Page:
Drzewiecki - Drzewce, Drzewki - multipe as well
Radecki - Radecz - there is only one place name in present day Poland like that, and that is in Lower Silesia - many Polish surnames were however formed from localities in present day Ukraine, Byelorussia and Lithuania
11 Nov 2017  #4,449

Possible Jewish surnames? Origin of these surnames? Anyone?


Zemski, Zemska, Zemsky

Elczuk, Elczyk
kaprys 1 | 1,030    
11 Nov 2017  #4,450

Rachwał is derived from Raphael - other variants are Rachwael, Rachwa, Rachał, Rachoł, Rafał.
Elczuk sounds kind of Ukrainian. Elczyk sounds more Polish. I'm not sure about the origin/meaning of Elczyk/Elczuk as well as Zemski. As you can see in the links below they're not very popular.

Rachwał is far more popular
I know one Rachwał family. They're not Jewish which doesn't mean they ancestors weren't. On the other hand, many Jewish families adopted Polish surnames.

You can't always pin a name to a given place ....
Nowadays we can just guess what the origin of our ancestors' were based on the available data.
OP Polonius3 1,016 | 12,529    
12 Nov 2017  #4,451


ZIEMSKI: adjective from earth, soil (ziemia); once used in such terms as majątek ziemski aka folwark, a landed agricultural holding or grange.
Zemsky may be a transliteration of the Cyrillic 3eмcкий. Transliterators often forget that the Cyrillic "e" is not the same as the English "e" but actually has a "yeh" sound. But there is also a Czech surname Zemský.
TAK1730 1 | 13    
12 Nov 2017  #4,452

These names are Topographic, so you can.
kaprys 1 | 1,030    
12 Nov 2017  #4,453

As I said - not always. Secondly, on two many occassions there are several places by the same name.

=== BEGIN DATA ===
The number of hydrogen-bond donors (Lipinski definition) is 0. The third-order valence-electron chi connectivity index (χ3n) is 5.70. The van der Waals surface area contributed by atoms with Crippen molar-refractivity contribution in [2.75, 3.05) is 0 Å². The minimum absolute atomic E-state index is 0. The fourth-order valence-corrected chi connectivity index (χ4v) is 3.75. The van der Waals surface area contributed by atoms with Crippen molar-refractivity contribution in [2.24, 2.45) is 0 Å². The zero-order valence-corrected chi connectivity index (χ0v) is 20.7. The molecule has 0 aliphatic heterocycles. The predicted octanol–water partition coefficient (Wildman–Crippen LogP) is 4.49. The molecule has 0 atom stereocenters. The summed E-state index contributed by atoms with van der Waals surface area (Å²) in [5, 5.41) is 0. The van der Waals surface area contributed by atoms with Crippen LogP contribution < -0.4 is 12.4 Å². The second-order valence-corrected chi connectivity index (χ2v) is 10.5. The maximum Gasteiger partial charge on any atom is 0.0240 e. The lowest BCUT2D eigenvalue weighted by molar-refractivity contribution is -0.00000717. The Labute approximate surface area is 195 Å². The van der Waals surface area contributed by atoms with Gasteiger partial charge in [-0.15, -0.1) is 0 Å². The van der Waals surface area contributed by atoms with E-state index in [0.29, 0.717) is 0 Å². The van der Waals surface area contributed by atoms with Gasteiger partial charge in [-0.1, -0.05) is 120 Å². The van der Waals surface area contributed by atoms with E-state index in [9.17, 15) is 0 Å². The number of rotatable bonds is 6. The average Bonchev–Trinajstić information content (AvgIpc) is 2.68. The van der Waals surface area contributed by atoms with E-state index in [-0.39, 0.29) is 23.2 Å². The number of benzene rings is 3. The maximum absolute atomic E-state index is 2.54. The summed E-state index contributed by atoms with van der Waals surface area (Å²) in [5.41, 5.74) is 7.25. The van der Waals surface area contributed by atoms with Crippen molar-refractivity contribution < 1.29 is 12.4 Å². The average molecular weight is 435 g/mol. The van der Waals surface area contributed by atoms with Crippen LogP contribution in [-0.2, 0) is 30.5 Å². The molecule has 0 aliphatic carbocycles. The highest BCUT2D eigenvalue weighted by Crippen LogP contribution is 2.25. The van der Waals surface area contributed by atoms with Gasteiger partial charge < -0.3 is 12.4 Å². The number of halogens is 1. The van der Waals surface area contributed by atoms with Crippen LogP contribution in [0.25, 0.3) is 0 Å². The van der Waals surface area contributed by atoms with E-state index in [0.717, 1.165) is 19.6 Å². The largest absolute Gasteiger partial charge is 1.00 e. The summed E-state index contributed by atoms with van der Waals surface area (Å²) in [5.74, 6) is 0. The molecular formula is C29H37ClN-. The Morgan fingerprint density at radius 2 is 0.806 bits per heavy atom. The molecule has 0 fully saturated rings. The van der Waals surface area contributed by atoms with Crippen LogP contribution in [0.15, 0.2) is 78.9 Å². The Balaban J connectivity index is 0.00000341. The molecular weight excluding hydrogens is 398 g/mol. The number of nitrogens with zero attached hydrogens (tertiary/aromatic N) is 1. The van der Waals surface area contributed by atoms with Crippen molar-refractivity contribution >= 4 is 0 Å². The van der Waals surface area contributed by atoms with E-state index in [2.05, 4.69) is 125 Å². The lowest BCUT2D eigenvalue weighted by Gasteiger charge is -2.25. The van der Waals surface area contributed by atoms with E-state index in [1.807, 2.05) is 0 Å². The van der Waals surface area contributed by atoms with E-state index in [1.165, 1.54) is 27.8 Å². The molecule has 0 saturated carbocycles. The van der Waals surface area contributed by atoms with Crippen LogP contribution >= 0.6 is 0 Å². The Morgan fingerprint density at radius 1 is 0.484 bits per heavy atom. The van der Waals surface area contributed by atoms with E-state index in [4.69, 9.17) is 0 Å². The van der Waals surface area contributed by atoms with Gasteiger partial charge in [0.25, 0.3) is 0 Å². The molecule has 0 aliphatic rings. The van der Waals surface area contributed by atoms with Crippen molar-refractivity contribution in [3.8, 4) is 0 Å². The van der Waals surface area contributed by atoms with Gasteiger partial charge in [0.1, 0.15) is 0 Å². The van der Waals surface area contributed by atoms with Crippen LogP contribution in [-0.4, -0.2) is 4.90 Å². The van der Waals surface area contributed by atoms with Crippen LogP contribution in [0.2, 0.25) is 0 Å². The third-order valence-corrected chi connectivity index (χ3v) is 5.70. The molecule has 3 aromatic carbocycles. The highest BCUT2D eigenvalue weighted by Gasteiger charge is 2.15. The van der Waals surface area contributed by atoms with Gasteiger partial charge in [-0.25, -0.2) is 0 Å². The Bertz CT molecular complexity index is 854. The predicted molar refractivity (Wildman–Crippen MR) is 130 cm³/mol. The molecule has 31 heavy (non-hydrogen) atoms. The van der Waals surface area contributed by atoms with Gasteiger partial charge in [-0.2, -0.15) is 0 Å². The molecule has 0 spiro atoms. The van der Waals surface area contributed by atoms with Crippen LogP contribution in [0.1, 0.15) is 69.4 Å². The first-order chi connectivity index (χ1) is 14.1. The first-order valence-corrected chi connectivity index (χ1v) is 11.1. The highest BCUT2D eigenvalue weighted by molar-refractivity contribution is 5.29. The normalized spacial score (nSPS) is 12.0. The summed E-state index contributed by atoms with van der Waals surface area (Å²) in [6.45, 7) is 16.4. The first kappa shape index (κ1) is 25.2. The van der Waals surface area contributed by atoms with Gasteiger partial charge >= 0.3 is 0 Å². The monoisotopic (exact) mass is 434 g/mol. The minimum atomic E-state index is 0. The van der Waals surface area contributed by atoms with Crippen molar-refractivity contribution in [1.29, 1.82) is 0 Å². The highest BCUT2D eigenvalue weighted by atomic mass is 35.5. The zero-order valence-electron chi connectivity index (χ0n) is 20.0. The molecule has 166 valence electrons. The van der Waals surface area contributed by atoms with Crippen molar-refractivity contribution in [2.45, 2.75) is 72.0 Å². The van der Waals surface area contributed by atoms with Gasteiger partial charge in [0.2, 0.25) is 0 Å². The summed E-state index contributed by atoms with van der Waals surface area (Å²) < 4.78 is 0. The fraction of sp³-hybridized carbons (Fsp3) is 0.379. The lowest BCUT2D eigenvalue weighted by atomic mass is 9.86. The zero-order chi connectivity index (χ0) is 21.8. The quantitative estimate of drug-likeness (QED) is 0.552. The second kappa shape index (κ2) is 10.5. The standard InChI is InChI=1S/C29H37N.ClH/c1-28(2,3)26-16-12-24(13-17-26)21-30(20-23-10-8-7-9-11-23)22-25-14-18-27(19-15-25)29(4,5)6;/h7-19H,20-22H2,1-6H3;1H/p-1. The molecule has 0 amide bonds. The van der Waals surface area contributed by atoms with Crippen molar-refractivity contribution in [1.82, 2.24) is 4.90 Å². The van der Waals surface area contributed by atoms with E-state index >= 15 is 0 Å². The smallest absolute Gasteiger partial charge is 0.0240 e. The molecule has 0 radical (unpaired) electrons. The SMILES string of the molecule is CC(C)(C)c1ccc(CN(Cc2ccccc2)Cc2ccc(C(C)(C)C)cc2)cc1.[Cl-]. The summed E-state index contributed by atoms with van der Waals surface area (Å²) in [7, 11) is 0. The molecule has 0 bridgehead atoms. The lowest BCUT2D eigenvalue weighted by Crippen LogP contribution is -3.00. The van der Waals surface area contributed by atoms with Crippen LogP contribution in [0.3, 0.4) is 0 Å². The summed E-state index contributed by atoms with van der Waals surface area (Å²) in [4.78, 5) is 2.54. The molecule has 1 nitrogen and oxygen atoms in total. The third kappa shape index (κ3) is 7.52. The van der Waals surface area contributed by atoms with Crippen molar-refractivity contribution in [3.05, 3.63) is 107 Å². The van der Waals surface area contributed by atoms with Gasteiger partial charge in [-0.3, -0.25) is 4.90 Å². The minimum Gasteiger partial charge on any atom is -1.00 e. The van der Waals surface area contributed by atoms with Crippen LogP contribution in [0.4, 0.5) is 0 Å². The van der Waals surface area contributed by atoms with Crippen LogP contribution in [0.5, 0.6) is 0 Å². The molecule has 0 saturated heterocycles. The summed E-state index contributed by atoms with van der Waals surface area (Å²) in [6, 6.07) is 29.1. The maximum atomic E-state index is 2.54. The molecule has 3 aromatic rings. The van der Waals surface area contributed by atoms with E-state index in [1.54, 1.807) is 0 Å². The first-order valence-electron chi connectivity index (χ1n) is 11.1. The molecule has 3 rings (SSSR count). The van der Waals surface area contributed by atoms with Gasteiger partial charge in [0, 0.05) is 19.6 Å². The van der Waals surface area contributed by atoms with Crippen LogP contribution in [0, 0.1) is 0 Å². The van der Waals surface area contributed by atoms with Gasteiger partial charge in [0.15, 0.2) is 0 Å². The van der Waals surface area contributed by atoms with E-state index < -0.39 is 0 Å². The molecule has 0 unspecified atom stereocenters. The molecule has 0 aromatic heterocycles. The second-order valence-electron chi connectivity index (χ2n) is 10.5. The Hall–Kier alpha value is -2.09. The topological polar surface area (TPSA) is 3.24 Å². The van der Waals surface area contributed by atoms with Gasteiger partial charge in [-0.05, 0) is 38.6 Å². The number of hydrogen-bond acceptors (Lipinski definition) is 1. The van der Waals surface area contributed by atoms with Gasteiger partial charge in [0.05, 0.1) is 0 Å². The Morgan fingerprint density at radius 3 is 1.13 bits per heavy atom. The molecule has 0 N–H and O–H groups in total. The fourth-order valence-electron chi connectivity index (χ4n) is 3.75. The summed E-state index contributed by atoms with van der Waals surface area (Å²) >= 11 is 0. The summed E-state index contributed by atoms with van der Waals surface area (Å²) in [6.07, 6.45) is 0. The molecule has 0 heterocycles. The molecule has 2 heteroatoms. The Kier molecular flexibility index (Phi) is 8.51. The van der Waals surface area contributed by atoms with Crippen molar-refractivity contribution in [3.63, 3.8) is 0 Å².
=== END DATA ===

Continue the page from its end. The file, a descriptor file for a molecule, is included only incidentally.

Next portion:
TAK1730 1 | 13    
13 Nov 2017  #4,454

What about name Dłużniewska?
kaprys 1 | 1,030    
13 Nov 2017  #4,455

There are two villages called Dluzniewo so that's probably where the surname originated.
TAK1730 1 | 13    
13 Nov 2017  #4,456

I was informed that my Drzewiecki ancestor came from Greater Poland, what's the possibility his family originated from Drzewice in Greater Poland?
faithfulpilgrim - | 10    
14 Nov 2017  #4,457

What is the meaning and origin of the surname Pucykowicz ?
gumishu 11 | 4,782    
15 Nov 2017  #4,458

-owicz -ewicz names are patronymic in origin just like Anderson, Johnson in English - having said that I have no idea what a name (probably nickname) Pucyk meant
faithfulpilgrim - | 10    
15 Nov 2017  #4,459

Pucykowicz Is written in Polish, from Russian to English it would be Puchikovich and in the Belarusian Latin script Pučikovič. I'm wanting to find out the meaning and origin. If anyone can help it would be great ! Thank you
15 Nov 2017  #4,460

OP Polonius3 1,016 | 12,529    
15 Nov 2017  #4,461

WESOŁOWSKI: root-word wesoły (merry, gay, happy, jolly); but -owski endings usually signal toponymic nicknames-turned-surnames, hence more likely than not it is traceable to such localities as Wesoła, Wesołów, Wesołowo, Wesołówka and similar of which there are quite a few in Poland. These are rougly translatable as Happyville, Gayton, Merryburg, Jollywood or something along those lines. Three gentry lines in the Wesołowski family each with a separate coat of arms. More info at: